Dec 2, 2013

Filling your toolkit

When we first begin to ride, our toolkit (both literally and figuratively) is rather small. You may have two to three brushes and a hoofpick in your caddy. You may only know how to do 20m circles and diagonal lines at the walk and trot. You get my drift. The more experienced we become, the more stuff we accumulate and the more we know. Like many things in life, becoming a better rider calls for simplification and efficiency. When something you are attempting in your session with your horse is not working, modify it. Just like when you are working out, if an exercise becomes too difficult, lower the impact. There is no sense in forcing yourself to do it over and over again if it's not going right, causing pain, and deflating your morale. 

Often when an exercise is too difficult for a horse it can be pared down to these few possibilities: lack of impulsion, stiffness, or being out of balance (ie. heavy on the forehand or a large discrepancy of ease between left and right). When confronted with difficulty, you'll need to choose an appropriate tool from your toolkit prioritizing calm, forward and straight.

For example, an issue that popped up yesterday was a rider could not turn her horse to the right. When she would try, the horse would grab the bit and rush forward. She was stuck in the "I can't turn" rather than looking into her toolkit to ask "What else can I use to turn?" My thought process:  the horse is moving fine aside from when it's time to turn and then he loses his calm. Priority - keep calm and forward then worry about proper flexion. We have been working on counter-bending as a suppling tool. Since the horse had no problem turning left I told her to counter-bend him (to the left) and to circle to the right. The horse left the wall and did a volte to the right. Then I instructed her to stay in the circle and gradually ask the horse to bend to the right. His reaction was to slow down, but eventually they both succeeded in moving forward in the correct bend. The horse's main message here? In this case the horse was being more bossy than he was trying to communicate a stiffness on the left side of his body as I had seen the rider warming up with relative ease. The key was to use another tactic to arrive at the same intention.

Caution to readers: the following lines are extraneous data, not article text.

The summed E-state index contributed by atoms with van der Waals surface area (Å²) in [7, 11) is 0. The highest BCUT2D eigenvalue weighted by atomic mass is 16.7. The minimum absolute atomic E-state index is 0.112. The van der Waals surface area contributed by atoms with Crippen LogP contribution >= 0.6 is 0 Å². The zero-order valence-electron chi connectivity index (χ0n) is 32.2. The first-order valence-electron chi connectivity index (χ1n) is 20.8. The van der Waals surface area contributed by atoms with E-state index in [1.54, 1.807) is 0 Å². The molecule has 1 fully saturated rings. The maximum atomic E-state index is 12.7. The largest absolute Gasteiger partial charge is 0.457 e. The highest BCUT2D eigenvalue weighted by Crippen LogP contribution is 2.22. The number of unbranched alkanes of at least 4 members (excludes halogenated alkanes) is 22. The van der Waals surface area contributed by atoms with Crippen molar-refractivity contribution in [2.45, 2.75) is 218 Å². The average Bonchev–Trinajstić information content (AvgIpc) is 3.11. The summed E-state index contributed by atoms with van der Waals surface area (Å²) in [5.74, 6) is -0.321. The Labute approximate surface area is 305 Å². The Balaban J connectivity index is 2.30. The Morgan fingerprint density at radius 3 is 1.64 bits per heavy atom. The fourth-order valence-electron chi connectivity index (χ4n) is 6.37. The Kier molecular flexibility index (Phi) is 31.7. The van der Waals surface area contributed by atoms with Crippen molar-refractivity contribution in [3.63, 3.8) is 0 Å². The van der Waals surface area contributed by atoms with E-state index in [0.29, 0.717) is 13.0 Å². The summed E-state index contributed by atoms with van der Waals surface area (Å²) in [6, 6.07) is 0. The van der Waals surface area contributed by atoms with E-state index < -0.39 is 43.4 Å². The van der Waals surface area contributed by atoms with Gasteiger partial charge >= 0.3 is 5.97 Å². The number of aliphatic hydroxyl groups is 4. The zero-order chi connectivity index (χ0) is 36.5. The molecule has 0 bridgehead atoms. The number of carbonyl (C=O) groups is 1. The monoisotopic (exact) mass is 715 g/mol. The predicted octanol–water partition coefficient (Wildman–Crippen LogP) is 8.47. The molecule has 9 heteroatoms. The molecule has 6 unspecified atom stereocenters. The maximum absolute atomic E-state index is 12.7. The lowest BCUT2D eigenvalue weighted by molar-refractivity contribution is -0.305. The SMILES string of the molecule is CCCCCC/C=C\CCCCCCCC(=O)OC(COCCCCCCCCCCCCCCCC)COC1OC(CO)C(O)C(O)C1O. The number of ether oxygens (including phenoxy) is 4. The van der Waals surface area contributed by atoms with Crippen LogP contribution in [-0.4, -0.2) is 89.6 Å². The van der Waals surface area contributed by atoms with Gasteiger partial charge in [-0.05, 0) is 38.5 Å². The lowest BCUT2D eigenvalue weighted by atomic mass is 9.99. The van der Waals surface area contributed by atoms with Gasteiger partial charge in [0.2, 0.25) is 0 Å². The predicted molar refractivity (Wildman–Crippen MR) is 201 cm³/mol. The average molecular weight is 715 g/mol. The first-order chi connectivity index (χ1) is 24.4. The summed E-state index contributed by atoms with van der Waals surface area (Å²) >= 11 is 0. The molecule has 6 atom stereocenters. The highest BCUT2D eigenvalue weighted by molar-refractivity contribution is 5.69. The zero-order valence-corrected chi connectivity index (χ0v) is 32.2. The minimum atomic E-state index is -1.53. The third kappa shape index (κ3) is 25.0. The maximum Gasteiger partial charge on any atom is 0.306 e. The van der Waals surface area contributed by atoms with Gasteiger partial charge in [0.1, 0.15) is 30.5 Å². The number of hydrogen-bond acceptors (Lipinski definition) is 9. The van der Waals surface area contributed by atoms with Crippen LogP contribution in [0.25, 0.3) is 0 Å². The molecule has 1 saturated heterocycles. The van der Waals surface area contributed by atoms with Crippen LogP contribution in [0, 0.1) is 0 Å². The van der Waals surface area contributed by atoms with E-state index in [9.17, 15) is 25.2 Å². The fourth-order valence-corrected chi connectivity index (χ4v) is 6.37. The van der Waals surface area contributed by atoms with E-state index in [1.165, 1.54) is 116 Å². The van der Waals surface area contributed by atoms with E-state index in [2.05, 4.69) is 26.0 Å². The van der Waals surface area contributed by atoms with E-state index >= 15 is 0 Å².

Look to what you already know how to do with what you have. Challenging your creativity will develop new tools. Break down your problem like a math equation and solve the simplest things first:  calm, forward, then straight.